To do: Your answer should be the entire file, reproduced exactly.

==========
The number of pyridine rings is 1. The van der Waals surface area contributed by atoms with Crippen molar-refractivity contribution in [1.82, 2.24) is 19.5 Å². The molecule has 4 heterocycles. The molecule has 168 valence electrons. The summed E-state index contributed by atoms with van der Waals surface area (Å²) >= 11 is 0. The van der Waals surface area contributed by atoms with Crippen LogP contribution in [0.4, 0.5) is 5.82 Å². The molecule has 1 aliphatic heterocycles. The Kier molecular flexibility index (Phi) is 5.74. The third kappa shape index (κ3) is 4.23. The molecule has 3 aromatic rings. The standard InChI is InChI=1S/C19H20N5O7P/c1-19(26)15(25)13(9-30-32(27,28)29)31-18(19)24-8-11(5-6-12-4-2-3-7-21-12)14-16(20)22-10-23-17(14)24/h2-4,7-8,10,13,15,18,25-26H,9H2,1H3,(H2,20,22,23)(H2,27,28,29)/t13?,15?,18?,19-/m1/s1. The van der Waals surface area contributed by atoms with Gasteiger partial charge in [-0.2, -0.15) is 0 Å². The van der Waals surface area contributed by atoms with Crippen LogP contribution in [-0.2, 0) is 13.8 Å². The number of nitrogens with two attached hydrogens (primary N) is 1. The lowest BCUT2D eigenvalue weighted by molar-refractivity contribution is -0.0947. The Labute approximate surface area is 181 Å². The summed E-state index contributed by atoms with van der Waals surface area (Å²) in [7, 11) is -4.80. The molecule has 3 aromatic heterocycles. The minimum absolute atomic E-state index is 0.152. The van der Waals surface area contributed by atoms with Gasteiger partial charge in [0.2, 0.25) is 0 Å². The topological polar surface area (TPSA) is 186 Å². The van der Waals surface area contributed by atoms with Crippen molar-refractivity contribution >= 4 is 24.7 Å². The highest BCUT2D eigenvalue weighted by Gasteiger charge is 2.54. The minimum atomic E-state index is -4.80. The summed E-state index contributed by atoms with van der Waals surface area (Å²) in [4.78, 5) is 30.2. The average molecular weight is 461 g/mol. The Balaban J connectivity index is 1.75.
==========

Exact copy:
The number of pyridine rings is 1. The van der Waals surface area contributed by atoms with Crippen molar-refractivity contribution in [1.82, 2.24) is 19.5 Å². The molecule has 4 heterocycles. The molecule has 168 valence electrons. The summed E-state index contributed by atoms with van der Waals surface area (Å²) >= 11 is 0. The van der Waals surface area contributed by atoms with Crippen LogP contribution in [0.4, 0.5) is 5.82 Å². The molecule has 1 aliphatic heterocycles. The Kier molecular flexibility index (Phi) is 5.74. The third kappa shape index (κ3) is 4.23. The molecule has 3 aromatic rings. The standard InChI is InChI=1S/C19H20N5O7P/c1-19(26)15(25)13(9-30-32(27,28)29)31-18(19)24-8-11(5-6-12-4-2-3-7-21-12)14-16(20)22-10-23-17(14)24/h2-4,7-8,10,13,15,18,25-26H,9H2,1H3,(H2,20,22,23)(H2,27,28,29)/t13?,15?,18?,19-/m1/s1. The van der Waals surface area contributed by atoms with Gasteiger partial charge in [-0.2, -0.15) is 0 Å². The van der Waals surface area contributed by atoms with Crippen LogP contribution in [-0.2, 0) is 13.8 Å². The number of nitrogens with two attached hydrogens (primary N) is 1. The lowest BCUT2D eigenvalue weighted by molar-refractivity contribution is -0.0947. The Labute approximate surface area is 181 Å². The summed E-state index contributed by atoms with van der Waals surface area (Å²) in [7, 11) is -4.80. The molecule has 3 aromatic heterocycles. The minimum absolute atomic E-state index is 0.152. The van der Waals surface area contributed by atoms with Gasteiger partial charge in [0.2, 0.25) is 0 Å². The topological polar surface area (TPSA) is 186 Å². The van der Waals surface area contributed by atoms with Crippen molar-refractivity contribution >= 4 is 24.7 Å². The highest BCUT2D eigenvalue weighted by Gasteiger charge is 2.54. The minimum atomic E-state index is -4.80. The summed E-state index contributed by atoms with van der Waals surface area (Å²) in [4.78, 5) is 30.2. The average molecular weight is 461 g/mol. The Balaban J connectivity index is 1.75.